When StairMaster was bought by then-Direct Focus in bankruptcy auction in January, left without a dance partner was the bankrupt company's indoor-group-cycling branch, the LeMond RevMaster bike and program. Direct Focus (now The Nautilus Group) had its own Schwinn program and product, so it didn't want RevMaster.
Once a few StairMaster managers decided not to transfer to the Boulder, Col-based Nautilus from their homes near Seattle, Wash., the next step became a no-brainer: Start their own company with the cycling legend who was behind the RevMaster, Greg LeMond, first American to win the Tour de France, going on to win it three times. LeMond in March had bought all rights to the bike and program. Owners are LeMond, top management, and a few select investors.
LeMond Fitness Inc. officially opened its doors in early April and, this week, finished several intense days of strategic planning to bring its product and program back to the fitness market by the fall, as well as to discuss the company's next steps.
"We want to take group cycling to the next level," vice president of sales Bernie Boglioli, told SNEWS, and he said the company thinks the time is right. "The players have switched around out there. It's difficult to determine who the leaders are. Greg's name is a great brand."
Johnny G's Spinning under the auspices of Mad Dogg Athletics parted ways with Schwinn last year, although court wrangling over rights and contracts lasted for a few months. In the spring, Tustin, Calif.-based StarTrac tied up an agreement to partner with Spinning. Meanwhile, Schwinn was preparing to roll out its own program and bikes.
Joining the new company's management team, now with eight full-time employees, were Boglioli, who was VP of sales at StairMaster, as well as John Post, now LeMond president who was director of marketing at StairMaster. Also at LeMond from StairMaster are Paul Swift, director of development and special markets who designed the original RevMaster; Joan Wenson, now director of education who wrote the program; and John Kennedy, now international sales manager.
Although a latecomer to the indoor cycling boom that began in the mid-90s -- only introducing its program at the IHRSA show in 2000 -- Boglioli said the combination of product, program and personality is one the others lack. They spent nearly two years planning the package to make sure the bike satisfied the quality standards that LeMond's professional cycling background demanded and still suited a fitness club's durability needs.
"We didn't want to rush it," Boglioli said. "We wanted to come in with what we felt was a better program since we knew we were late to the game."
With the company just launching, its too late to have much of a showing at IDEA's conference for fitness professionals, this year in late June in San Diego, Calif. But Boglioli said they are working on some alliances that may allow them to be in a booth. The company's first real show will be Club Industry in Chicago in October. Plans at this point are for 2003 and beyond.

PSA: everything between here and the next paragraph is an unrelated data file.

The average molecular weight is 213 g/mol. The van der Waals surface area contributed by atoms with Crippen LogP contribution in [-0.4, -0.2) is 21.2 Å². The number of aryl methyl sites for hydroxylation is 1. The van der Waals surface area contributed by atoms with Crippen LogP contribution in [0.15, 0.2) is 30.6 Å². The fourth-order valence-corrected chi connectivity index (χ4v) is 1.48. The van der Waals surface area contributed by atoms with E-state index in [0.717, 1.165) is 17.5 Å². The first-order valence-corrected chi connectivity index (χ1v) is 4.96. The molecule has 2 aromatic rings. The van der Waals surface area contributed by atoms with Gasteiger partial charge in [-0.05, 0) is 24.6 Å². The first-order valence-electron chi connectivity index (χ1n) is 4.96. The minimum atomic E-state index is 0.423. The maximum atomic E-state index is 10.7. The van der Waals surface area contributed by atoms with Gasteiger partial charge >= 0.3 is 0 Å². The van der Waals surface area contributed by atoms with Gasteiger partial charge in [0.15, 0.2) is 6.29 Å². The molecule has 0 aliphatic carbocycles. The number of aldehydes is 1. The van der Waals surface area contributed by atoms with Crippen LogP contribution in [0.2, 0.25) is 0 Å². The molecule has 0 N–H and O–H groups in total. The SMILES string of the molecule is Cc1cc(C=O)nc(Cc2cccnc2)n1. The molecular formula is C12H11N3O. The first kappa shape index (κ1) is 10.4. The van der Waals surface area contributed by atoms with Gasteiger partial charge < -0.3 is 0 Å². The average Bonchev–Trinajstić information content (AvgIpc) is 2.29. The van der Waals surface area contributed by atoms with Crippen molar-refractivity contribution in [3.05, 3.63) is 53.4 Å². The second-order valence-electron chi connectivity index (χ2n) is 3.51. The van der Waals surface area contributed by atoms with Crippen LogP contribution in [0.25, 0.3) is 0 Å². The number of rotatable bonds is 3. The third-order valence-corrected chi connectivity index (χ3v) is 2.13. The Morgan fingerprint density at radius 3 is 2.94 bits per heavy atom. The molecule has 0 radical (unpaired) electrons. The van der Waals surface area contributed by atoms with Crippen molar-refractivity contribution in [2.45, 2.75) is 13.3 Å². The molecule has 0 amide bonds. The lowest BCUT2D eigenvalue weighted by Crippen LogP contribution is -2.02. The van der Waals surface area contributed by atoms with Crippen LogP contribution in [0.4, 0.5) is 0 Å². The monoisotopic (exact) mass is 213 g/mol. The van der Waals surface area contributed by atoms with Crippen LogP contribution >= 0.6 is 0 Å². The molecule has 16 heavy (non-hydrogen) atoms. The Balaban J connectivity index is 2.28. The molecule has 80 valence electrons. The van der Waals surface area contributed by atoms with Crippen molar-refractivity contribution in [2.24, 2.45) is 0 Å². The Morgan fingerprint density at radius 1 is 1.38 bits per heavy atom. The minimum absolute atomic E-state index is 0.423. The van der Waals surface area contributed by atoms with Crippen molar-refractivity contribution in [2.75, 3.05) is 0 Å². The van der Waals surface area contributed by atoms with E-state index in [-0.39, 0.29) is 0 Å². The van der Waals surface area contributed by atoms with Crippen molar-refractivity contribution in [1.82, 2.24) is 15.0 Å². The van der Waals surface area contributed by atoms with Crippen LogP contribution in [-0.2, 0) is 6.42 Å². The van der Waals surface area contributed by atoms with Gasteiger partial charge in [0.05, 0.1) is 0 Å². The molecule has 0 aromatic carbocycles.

He also said LeMond Fitness (www.lemondfitness.com) may look into additional products and some accessories, but won't rush into anything.
"Our short term expectations are to try to take the momentum we've got, and really grow it," he said. "We'll focus ourselves on enhancements in indoor cycling -- become a focused company, a one-product company.
"It's nice in this industry to have the opportunity to focus on one product, and we want to become the best. We believe we have the best product. We believe we have the best program."
SNEWS® View: LeMond, it seems, was approached by other "big companies" in fitness about jumping ship to them. (Now, it wouldn't take too much to figure out who those sans-cycling "big" companies are or were who knocked on his door, would it?) He in fact was pretty near signing on before he rang up his former StairMaster colleagues who didn't want to make the move to Colorado after all the dust cleared after the auction. But the entrepreneur in LeMond itched to be on his own, and so a company is born. With a fine product and an all-American name like LeMond's, breaking in to the top 3 of indoor cycling companies shouldn't be a big deal. In fact, bumping higher than that -- with the right planning and slow growth method they have planned -- could be next. Indoor cycling, you see continues to hang onto its clientele, with a third or so of clubs offering something. Not only do those bikes need replacing every three or four years, but clubs are in need of new education and program ideas to keep their members interested. What would be next? Well, maybe one of those "big" companies who lost out would just decide to buy the company they missed out on. Now that's a thought.